The human brain takes up only 2% of our body weight but uses 20% of the body’s energy budget to power the communication between neurons. Stressful conditions put a strain on this energy supply, and disruption of this metabolic state, even briefly, can severely disrupt the brain’s cognitive functions.
While studying the in the C. elegans worm, Yale researchers discovered an emergency “energy generator” that assembles quickly where needed to power synaptic function during times of energy stress.
“Energy demands in neurons are constantly changing, and those demands need to be met locally,” said Daniel Colón-Ramos, associate professor of cell biology and neuroscience and senior author of research published in the journal Neuron.
Neuronal activity causes changing energy demands at synapses, the points of contact and communication between neurons. These energy demands must be met locally to sustain synaptic function and brain activity. The primary energy sources are microscopic cellular “power plants” called mitochondria, that shuttle around to cater to local energy demands. However sometimes, even mitochondria can’t keep up with the capricious changes in energy demands observed in neurons.
That’s when glycolytic proteins, ancient enzymes present in all living cells that cooperate in energy production, are mobilized from components throughout the cell to create an emergency generator, the researchers found.
The existence of these generators, called glycolytic metabolons, had been hypothesized for decades but had never been observed in a living organism or in neurons. Unlike the mitochondria, which have all their energy-producing components neatly organized in stable structures, components of the glycolytic metabolon are cytoplasmic, meaning that they are scattered throughout the cell.
“In the nervous system of all animals, information flow in the nervous system comes at a price, and the currency is energy,” Colón-Ramos said. “We think of the glycolytic metabolon as a self-assembling energy generator that allow neurons to produce energy locally, when and where it is needed, to power neural function before the lights go out.”
About this neurology research
SoRi Jang of Yale and Jessica C. Nelson, now a postdoctoral fellow at the University of Pennsylvania, are co-first authors of the paper.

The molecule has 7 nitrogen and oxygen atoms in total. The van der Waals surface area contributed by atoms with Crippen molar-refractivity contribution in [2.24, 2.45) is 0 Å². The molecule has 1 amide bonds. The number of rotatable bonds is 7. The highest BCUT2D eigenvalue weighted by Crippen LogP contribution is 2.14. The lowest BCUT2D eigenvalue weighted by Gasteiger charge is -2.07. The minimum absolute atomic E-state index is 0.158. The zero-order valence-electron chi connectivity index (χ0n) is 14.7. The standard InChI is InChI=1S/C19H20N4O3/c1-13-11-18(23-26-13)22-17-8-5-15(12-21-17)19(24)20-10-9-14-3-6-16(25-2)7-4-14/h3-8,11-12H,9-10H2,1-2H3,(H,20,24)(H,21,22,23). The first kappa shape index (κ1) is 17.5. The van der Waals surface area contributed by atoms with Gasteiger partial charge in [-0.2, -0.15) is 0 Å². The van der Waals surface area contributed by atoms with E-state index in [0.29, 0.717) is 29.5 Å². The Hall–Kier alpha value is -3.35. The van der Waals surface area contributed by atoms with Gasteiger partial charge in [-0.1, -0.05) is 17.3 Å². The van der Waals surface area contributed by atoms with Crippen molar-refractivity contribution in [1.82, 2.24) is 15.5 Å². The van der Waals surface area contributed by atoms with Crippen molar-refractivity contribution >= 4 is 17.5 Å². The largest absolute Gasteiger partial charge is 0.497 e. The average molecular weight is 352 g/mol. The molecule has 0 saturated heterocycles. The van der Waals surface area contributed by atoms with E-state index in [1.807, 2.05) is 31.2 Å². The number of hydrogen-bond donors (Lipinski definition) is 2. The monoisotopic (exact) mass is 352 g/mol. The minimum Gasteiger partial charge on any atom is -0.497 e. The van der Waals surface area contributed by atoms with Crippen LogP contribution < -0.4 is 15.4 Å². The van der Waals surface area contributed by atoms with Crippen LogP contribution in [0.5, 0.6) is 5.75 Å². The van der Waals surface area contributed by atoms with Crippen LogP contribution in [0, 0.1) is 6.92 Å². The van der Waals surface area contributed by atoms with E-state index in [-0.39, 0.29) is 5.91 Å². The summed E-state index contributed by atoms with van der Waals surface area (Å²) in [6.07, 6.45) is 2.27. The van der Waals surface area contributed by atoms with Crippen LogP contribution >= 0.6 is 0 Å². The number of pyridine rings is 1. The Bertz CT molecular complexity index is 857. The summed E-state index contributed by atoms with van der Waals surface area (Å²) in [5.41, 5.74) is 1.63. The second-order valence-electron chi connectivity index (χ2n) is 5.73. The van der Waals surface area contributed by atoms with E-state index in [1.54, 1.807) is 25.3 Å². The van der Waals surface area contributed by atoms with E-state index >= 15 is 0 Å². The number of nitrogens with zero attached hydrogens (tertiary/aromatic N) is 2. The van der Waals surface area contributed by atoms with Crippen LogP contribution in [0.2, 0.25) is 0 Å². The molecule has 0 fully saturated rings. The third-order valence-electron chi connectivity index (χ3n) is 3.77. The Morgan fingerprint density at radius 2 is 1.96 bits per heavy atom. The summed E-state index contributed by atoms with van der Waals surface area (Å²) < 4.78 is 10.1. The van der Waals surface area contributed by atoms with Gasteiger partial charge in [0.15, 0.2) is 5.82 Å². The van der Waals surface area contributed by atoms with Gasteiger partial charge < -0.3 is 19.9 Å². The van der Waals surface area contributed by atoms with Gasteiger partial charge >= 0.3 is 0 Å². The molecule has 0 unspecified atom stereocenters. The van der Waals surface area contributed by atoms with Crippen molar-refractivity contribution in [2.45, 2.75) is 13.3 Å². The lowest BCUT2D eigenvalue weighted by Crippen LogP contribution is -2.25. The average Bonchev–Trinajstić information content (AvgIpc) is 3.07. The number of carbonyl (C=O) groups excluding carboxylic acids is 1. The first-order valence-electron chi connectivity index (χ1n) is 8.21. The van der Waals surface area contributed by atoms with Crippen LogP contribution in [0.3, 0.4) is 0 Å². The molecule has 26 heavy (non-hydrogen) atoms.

Funding: Primary funding for the study came from the National Institutes of Health.
Source: Bill Hathaway – Yale Image Source: The image is credited to Colon-Ramos laboratory. Original Research: Abstract for “Glycolytic Enzymes Localize to Synapses under Energy Stress to Support Synaptic Function” by SoRi Jang, Jessica C. Nelson, Eric G. Bend, Lucelenie Rodríguez-Laureano, Felipe G. Tueros, Luis Cartagenova, Katherine Underwood, Erik M. Jorgensen, and Daniel A. Colón-Ramos in Neuron. Published online April 7 2016 doi:10.1016/j.neuron.2016.03.011
Glycolytic Enzymes Localize to Synapses under Energy Stress to Support Synaptic Function
Highlights •A metabolic compartment forms in vivo near synapses to meet local energy demands •Under energy stress, glycolytic proteins redistribute to form clusters at synapses •The glycolytic metabolon is needed for the synaptic vesicle cycle •Disruption of glycolytic metabolon impairs synaptic recovery and affects locomotion
Summary Changes in neuronal activity create local and transient changes in energy demands at synapses. Here we discover a metabolic compartment that forms in vivo near synapses to meet local energy demands and support synaptic function in Caenorhabditis elegans neurons. Under conditions of energy stress, glycolytic enzymes redistribute from a diffuse localization in the cytoplasm to a punctate localization adjacent to synapses. Glycolytic enzymes colocalize, suggesting the ad hoc formation of a glycolysis compartment, or a “glycolytic metabolon,” that can maintain local levels of ATP. Local formation of the glycolytic metabolon is dependent on presynaptic scaffolding proteins, and disruption of the glycolytic metabolon blocks the synaptic vesicle cycle, impairs synaptic recovery, and affects locomotion. Our studies indicate that under energy stress conditions, energy demands in C. elegans synapses are met locally through the assembly of a glycolytic metabolon to sustain synaptic function and behavior.
“Glycolytic Enzymes Localize to Synapses under Energy Stress to Support Synaptic Function” by SoRi Jang, Jessica C. Nelson, Eric G. Bend, Lucelenie Rodríguez-Laureano, Felipe G. Tueros, Luis Cartagenova, Katherine Underwood, Erik M. Jorgensen, and Daniel A. Colón-Ramos in Neuron. Published online April 7 2016 doi:10.1016/j.neuron.2016.03.011